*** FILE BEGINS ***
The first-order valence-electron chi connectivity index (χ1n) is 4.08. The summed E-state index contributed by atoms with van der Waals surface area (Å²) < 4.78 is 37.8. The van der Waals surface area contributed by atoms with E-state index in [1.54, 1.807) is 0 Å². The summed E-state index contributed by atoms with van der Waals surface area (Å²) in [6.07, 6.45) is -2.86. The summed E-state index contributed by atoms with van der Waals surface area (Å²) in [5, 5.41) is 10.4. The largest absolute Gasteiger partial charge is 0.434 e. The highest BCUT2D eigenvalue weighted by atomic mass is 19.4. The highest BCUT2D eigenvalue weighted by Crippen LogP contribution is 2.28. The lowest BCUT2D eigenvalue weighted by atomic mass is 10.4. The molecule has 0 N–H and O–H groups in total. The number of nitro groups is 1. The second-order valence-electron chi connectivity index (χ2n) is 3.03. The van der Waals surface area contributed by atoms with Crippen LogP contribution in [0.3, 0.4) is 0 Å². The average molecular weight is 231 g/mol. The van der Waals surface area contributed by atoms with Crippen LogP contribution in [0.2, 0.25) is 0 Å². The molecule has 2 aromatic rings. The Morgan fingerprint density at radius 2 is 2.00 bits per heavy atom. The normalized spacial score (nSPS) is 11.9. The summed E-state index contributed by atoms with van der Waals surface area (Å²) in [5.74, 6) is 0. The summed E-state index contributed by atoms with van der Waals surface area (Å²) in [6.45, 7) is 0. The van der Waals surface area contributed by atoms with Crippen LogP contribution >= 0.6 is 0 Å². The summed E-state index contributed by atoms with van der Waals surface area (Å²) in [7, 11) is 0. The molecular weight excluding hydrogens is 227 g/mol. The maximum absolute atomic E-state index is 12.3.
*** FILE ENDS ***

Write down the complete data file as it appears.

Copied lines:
The first-order valence-electron chi connectivity index (χ1n) is 4.08. The summed E-state index contributed by atoms with van der Waals surface area (Å²) < 4.78 is 37.8. The van der Waals surface area contributed by atoms with E-state index in [1.54, 1.807) is 0 Å². The summed E-state index contributed by atoms with van der Waals surface area (Å²) in [6.07, 6.45) is -2.86. The summed E-state index contributed by atoms with van der Waals surface area (Å²) in [5, 5.41) is 10.4. The largest absolute Gasteiger partial charge is 0.434 e. The highest BCUT2D eigenvalue weighted by atomic mass is 19.4. The highest BCUT2D eigenvalue weighted by Crippen LogP contribution is 2.28. The lowest BCUT2D eigenvalue weighted by atomic mass is 10.4. The molecule has 0 N–H and O–H groups in total. The number of nitro groups is 1. The second-order valence-electron chi connectivity index (χ2n) is 3.03. The van der Waals surface area contributed by atoms with Crippen LogP contribution in [0.3, 0.4) is 0 Å². The average molecular weight is 231 g/mol. The van der Waals surface area contributed by atoms with Crippen LogP contribution in [0.2, 0.25) is 0 Å². The molecule has 2 aromatic rings. The Morgan fingerprint density at radius 2 is 2.00 bits per heavy atom. The normalized spacial score (nSPS) is 11.9. The summed E-state index contributed by atoms with van der Waals surface area (Å²) in [5.74, 6) is 0. The summed E-state index contributed by atoms with van der Waals surface area (Å²) in [6.45, 7) is 0. The van der Waals surface area contributed by atoms with Crippen LogP contribution >= 0.6 is 0 Å². The summed E-state index contributed by atoms with van der Waals surface area (Å²) in [7, 11) is 0. The molecular weight excluding hydrogens is 227 g/mol. The maximum absolute atomic E-state index is 12.3.